5-star-book, historical, juno dawson, lgbtq+, margot & me, realism, romance, Uncategorized, young adult

Juno Dawson: Margot & Me – review

margotandmeAuthor: Juno Dawson
Publish Date: 26 January 2017
Genre: Realism, romance, historical, LGBTQ+
Audience: Young adult

5 stars

(N.B. This book deals with heavy and potentially upsetting issues such as cancer)

I first saw ‘Margot & Me’ when somebody I follow on Twitter posted a picture of some LGBTQ+ reads that they had picked up from the library. I was also curious as I had seen and heard a lot about Juno Dawson in the media as she is a transgender activist, and I was eager to see what her writing style would be like. The novel wasn’t actually solely focused on a LGBTQ+ plot in the way in which I thought it would be, but nevertheless, ‘Margot & Me’ absolutely blew me away.

‘Margot & Me’ follows the story of 15 year old Fliss. As her mum is in remission from ovarian cancer, the two of them are moving in with Fliss’s grandma in a remote Welsh town for some peace. Fliss has never gotten on with her rather strict and hostile grandma, Margot, until one day she discovers Margot’s wartime diary in the attic. Not only does Fliss discover a whole new side to Margot, but she also comes across a deep secret of her grandma’s past…and later has to come to terms with another huge secret in her life.

One of the most remarkable features of ‘Margot & Me’ is truly Juno Dawson’s writing. Throughout the novel, her writing is effortless, and I felt incredibly transformed into the world of Fliss, despite it being set in 1998 – the year I was born! Not only that, but the alternation between Fliss’s reality and the chapters of Margot’s diary was seamless, with enough distinction between the two writing styles to feel transported from 1998 to 1941; it is incredibly hard to perfect writing styles from two points-of-view, and yet Dawson completely nails it. Without revealing any plot details, there is also an introduction of arguably another point-of-view later in the novel, and again, it feels utterly distinct in its style.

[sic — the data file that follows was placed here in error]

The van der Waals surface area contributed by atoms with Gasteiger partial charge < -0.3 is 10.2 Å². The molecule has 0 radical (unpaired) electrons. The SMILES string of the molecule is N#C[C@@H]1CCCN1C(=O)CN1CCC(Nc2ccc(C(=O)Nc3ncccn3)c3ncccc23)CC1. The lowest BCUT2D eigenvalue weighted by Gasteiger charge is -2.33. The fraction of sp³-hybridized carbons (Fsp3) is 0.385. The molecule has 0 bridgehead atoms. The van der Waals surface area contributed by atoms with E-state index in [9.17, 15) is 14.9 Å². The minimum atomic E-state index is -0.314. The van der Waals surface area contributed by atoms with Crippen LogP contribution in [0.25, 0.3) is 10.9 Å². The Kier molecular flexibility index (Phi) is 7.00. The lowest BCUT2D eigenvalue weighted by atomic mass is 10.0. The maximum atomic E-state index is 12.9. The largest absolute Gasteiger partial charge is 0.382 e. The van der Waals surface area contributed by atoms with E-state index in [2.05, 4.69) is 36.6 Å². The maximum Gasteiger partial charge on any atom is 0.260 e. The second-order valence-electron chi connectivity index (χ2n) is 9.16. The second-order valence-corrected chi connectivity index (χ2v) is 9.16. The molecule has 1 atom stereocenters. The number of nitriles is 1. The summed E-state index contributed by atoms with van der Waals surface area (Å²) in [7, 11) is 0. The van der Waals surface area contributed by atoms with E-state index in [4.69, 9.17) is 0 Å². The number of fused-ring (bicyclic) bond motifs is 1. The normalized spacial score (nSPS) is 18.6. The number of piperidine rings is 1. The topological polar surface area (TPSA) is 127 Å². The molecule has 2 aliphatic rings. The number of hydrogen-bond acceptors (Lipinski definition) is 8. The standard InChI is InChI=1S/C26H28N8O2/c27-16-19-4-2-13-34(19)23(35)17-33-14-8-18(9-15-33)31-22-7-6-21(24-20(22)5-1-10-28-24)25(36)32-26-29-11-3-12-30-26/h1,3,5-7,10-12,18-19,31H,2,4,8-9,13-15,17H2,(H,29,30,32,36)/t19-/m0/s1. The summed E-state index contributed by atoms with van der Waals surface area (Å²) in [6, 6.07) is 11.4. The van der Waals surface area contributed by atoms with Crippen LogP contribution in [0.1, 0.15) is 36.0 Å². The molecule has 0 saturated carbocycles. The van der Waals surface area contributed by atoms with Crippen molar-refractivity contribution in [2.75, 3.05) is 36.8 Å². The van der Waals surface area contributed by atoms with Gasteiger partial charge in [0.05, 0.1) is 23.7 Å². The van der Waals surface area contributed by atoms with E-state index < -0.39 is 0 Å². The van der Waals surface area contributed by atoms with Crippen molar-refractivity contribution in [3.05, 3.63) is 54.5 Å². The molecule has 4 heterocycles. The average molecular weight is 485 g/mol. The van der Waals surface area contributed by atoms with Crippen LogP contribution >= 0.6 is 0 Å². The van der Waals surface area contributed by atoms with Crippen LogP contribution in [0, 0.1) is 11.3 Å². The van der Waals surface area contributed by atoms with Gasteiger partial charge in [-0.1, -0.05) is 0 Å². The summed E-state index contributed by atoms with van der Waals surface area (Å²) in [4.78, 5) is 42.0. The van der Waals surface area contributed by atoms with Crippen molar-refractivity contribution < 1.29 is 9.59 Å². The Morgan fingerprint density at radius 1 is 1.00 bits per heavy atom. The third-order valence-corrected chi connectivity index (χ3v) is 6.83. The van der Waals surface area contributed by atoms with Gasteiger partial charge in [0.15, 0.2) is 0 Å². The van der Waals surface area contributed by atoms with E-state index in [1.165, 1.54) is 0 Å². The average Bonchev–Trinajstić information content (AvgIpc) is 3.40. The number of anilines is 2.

Something which I think absolutely makes a novel is noticeable character development, and again, Dawson perfects this. In both Fliss and Margot, the transformation of their characters and their relationship with each other is remarkable – at the beginning of ‘Margot & Me’, both characters are somewhat frustrating and irritable in their manners and priorities; this is one of the reasons why it took me a little while to fully immerse myself into the story. However, by the end, both Fliss and Margot are wonderful, lovable characters, once the story is revealed and the invisible barriers between them are broken down (for a number of different factors). The plot really lends itself to some stunning development, and there are lessons and morals hidden within ‘Margot & Me’ which anybody of any age could take away from.

I just briefly mentioned that it took me a little while to get into the novel, partially due to the irritable characters at the start, but also because there were a lot of different plot lines relating to Fliss which were being introduced. I’ll admit, it was a struggle to remember everything that was going on, and about 2/3 through I was questioning the relevance of a lot of the story lines. However, this all changed in the last section of the novel, and everything is indeed wrapped up satisfyingly, with surprisingly no loose threads. The plots feature numerous themes including romance, friendship, family, and self-discovery, and together it combines to create a perfectly rounded and developed image of Fliss and her world. In addition, the historical aspect of ‘Margot & Me’ is certainly not lost, and through the form of a diary, Dawson is able to touch on some more taboo subjects of the 40s including racism and sexuality, which makes for an incredibly interesting read. Astonishingly, amidst all of this inclusivity, Dawson manages to make room for some incredible feminist characters in both lead and side roles – I simply cannot commend the inclusivity of ‘Margot & Me’ enough.

In summary, ‘Margot & Me’ by Juno Dawson is a truly stunning read. This novel is bound to satisfy any readers of both YA and historical fiction, with utterly sublime writing from Dawson which explores themes of friendship, loss, and love. With strong, inclusive lead characters, and a gripping and intriguing plot, ‘Margot & Me’ is sure to leave you hanging off of every single word.



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